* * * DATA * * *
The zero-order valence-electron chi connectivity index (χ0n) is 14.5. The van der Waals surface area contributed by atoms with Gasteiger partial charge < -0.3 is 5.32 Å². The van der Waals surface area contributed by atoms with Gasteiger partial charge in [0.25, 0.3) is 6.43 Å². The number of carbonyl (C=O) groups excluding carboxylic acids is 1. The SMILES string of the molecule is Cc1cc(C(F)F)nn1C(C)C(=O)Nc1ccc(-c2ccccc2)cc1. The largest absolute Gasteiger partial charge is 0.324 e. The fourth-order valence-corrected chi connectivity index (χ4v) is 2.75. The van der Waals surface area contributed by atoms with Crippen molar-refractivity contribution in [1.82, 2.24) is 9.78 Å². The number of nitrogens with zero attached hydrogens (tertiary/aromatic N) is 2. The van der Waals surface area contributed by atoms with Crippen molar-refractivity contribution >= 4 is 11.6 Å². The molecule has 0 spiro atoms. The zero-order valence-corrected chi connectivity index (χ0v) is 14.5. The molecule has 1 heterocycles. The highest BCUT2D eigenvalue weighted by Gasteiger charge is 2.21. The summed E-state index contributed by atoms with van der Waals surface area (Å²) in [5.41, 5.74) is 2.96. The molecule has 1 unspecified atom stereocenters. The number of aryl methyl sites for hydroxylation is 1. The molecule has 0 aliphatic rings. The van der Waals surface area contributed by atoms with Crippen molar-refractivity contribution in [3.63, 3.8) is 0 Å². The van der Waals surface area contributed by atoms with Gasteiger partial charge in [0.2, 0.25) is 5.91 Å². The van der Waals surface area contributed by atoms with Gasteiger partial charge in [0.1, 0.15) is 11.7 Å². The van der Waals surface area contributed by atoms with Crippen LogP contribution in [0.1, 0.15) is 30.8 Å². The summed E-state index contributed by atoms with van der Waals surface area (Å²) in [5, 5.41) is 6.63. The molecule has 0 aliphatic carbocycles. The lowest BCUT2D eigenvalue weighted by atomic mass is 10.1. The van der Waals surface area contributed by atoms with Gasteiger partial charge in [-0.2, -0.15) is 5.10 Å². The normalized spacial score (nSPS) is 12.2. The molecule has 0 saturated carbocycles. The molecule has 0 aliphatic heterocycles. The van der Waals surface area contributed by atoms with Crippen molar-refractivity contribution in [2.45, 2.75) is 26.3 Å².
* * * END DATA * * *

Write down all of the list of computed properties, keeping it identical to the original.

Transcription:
The zero-order valence-electron chi connectivity index (χ0n) is 14.5. The van der Waals surface area contributed by atoms with Gasteiger partial charge < -0.3 is 5.32 Å². The van der Waals surface area contributed by atoms with Gasteiger partial charge in [0.25, 0.3) is 6.43 Å². The number of carbonyl (C=O) groups excluding carboxylic acids is 1. The SMILES string of the molecule is Cc1cc(C(F)F)nn1C(C)C(=O)Nc1ccc(-c2ccccc2)cc1. The largest absolute Gasteiger partial charge is 0.324 e. The fourth-order valence-corrected chi connectivity index (χ4v) is 2.75. The van der Waals surface area contributed by atoms with Crippen molar-refractivity contribution in [1.82, 2.24) is 9.78 Å². The number of nitrogens with zero attached hydrogens (tertiary/aromatic N) is 2. The van der Waals surface area contributed by atoms with Crippen molar-refractivity contribution >= 4 is 11.6 Å². The molecule has 0 spiro atoms. The zero-order valence-corrected chi connectivity index (χ0v) is 14.5. The molecule has 1 heterocycles. The highest BCUT2D eigenvalue weighted by Gasteiger charge is 2.21. The summed E-state index contributed by atoms with van der Waals surface area (Å²) in [5.41, 5.74) is 2.96. The molecule has 1 unspecified atom stereocenters. The number of aryl methyl sites for hydroxylation is 1. The molecule has 0 aliphatic rings. The van der Waals surface area contributed by atoms with Crippen molar-refractivity contribution in [3.63, 3.8) is 0 Å². The van der Waals surface area contributed by atoms with Gasteiger partial charge in [0.2, 0.25) is 5.91 Å². The van der Waals surface area contributed by atoms with Gasteiger partial charge in [0.1, 0.15) is 11.7 Å². The van der Waals surface area contributed by atoms with Crippen LogP contribution in [0.1, 0.15) is 30.8 Å². The summed E-state index contributed by atoms with van der Waals surface area (Å²) in [5, 5.41) is 6.63. The molecule has 0 aliphatic carbocycles. The lowest BCUT2D eigenvalue weighted by atomic mass is 10.1. The van der Waals surface area contributed by atoms with Gasteiger partial charge in [-0.2, -0.15) is 5.10 Å². The normalized spacial score (nSPS) is 12.2. The molecule has 0 saturated carbocycles. The molecule has 0 aliphatic heterocycles. The van der Waals surface area contributed by atoms with Crippen molar-refractivity contribution in [2.45, 2.75) is 26.3 Å².